Owl-o-ween!

Seen as a creature of the night, with its silent hunting, spook-tacular stare and eerie screech, the owl has long been a symbol associated with Halloween.

But did you know not all owls are nocturnal? And it’s their eye colour which gives away their preferred time to hunt!

Owls who hunt during the night and sleep during the day have dark brown / black eyes. Here at DZC the likes of our Asian brown wood and the barn owl are nocturnal – although some barn owls will hunt before dusk and dawn, especially when they’re feeding young.

If they have striking yellow eyes, such as our Snowy, Great grey, Northern Hawk and Burrowing owls, they’re active during the day and sleep at night, which is known as a diurnal active species.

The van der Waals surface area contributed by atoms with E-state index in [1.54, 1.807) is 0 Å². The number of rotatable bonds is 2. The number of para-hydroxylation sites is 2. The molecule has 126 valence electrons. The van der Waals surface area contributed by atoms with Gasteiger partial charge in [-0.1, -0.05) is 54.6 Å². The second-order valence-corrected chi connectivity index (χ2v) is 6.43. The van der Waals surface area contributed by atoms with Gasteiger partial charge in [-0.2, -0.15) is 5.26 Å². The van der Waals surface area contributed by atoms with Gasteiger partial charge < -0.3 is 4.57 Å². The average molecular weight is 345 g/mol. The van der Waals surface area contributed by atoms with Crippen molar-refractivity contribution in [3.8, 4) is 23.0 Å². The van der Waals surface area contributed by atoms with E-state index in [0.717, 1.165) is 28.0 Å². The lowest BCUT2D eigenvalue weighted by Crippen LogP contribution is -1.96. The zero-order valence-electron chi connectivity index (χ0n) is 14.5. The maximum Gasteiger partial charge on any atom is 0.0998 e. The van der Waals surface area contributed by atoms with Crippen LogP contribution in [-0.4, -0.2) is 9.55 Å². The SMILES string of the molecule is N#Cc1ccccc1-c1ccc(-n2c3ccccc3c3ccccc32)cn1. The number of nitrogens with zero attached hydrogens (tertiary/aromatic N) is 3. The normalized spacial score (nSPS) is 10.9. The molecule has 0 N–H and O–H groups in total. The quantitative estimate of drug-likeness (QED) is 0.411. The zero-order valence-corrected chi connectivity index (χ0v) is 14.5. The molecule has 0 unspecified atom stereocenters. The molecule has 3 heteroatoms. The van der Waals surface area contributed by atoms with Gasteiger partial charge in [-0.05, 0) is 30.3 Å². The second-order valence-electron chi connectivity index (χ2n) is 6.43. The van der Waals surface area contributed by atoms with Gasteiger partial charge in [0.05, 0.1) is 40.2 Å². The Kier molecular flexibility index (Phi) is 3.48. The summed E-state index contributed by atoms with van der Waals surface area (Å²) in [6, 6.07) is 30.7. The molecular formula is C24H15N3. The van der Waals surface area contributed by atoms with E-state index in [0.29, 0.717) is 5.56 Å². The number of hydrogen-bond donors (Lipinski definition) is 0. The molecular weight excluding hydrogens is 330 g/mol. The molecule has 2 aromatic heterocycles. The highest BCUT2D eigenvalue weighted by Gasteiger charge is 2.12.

And if they sport orange eyes, this indicates the species prefer hunting in the low light of dawn and dusk. They’re known as a crepuscular species, which include our Eurasian eagle owl and Coast Horned owl.

Like humans, owls have binocular vision, so they can see something with both of their large eyes at the same time.

But unlike humans, their eye balls are not actually spherical, instead they’re long tubes which helps with their long-distance vision when hunting.

And they can’t move their forward-facing eyes in the sockets, so have to rotate their head to look around – but it’s a myth that they can rotate fully around, as they can only twist to a maximum of 270 degrees!

Find out more about our incredible owls the next time you’re on site!